Dynamic image analysis is a method to determine the particle size distribution and particle shape of a sample by continuously photographing the silhouette of dispersed particles. In contrast to laser diffraction and DLS, particle shape and aggregation state can be determined by this measurement method. During a measurement, the sample constantly flows past a camera. The dispersed particles can move randomly, which means that the camera can view them from all sides and thus determine their actual shape and particle size. The instrument software then calculates all relevant parameters and results in order to describe the particle’s size and shape:

- Particle size
- Projection area
- Aspect ratio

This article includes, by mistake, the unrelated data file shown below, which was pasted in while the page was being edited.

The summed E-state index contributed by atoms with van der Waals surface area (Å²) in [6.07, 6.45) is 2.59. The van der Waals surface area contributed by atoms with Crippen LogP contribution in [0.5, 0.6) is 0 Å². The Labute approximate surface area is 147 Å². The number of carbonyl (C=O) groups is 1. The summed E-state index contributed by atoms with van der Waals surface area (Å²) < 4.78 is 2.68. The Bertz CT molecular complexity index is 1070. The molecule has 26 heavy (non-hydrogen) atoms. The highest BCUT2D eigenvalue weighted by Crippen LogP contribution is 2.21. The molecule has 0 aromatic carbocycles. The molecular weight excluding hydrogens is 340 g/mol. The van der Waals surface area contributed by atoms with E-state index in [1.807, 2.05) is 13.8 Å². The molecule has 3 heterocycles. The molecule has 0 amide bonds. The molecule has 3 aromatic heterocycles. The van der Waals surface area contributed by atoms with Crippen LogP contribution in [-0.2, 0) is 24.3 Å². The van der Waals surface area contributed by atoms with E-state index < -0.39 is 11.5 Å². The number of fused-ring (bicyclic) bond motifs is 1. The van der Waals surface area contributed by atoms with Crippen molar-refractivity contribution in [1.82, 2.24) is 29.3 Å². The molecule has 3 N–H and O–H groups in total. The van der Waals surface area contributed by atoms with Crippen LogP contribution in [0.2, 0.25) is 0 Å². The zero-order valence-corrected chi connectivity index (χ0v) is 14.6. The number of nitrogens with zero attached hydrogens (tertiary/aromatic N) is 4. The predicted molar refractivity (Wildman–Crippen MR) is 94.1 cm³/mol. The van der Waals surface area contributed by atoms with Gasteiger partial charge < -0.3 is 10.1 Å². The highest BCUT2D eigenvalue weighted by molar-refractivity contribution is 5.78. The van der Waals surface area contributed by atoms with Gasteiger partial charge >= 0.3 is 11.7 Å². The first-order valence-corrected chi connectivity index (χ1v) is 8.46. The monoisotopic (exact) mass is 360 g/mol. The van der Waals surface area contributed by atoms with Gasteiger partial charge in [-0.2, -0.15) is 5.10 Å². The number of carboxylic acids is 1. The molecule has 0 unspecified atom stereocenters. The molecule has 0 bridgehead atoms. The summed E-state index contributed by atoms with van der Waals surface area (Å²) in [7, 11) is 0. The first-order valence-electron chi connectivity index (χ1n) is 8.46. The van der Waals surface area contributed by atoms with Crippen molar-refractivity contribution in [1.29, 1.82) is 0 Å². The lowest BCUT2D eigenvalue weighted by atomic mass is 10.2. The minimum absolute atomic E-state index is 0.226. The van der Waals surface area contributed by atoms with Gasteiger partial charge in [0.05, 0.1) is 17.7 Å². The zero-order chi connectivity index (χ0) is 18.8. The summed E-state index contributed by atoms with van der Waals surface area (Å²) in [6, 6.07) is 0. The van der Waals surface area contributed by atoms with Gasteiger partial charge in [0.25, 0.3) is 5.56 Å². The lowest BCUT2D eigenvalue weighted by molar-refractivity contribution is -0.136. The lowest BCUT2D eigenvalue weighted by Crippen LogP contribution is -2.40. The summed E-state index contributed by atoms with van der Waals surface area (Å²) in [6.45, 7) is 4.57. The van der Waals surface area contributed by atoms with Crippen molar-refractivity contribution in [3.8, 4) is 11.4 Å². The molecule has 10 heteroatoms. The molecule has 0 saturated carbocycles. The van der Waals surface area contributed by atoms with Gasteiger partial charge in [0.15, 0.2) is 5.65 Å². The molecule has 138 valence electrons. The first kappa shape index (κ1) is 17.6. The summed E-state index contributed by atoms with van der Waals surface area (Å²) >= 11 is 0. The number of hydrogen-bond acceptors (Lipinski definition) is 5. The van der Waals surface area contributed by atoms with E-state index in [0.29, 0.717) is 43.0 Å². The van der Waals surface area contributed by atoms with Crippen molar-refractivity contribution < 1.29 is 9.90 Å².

- Feret diameter
- Area equivalent diameter of particle
- Convexity

The most accurate results are obtained in a size range of 1 µm to 1000 µm. Examples of particle size and shape analysis applications are the analysis of fractions of different samples (e.g., catalysts, granules, breakage studies, etc.), determination of particles’ angularity, or the prediction of flow and compacting behavior in dependence of particle size and shape. The ISO norm 13322-2:2006 describes image analysis methods, making it possible to use this method in highly regulated industries as well.

Dynamic image analysis is a fast measurement method, usually taking up to only five minutes. Not only particle size, but also shape parameters, such as aspect ratio or convexity, can be obtained. As for laser diffraction, a representative sample volume is required to obtain meaningful and accurate results. For this method, sampling errors are the main source of unreliable measurement results.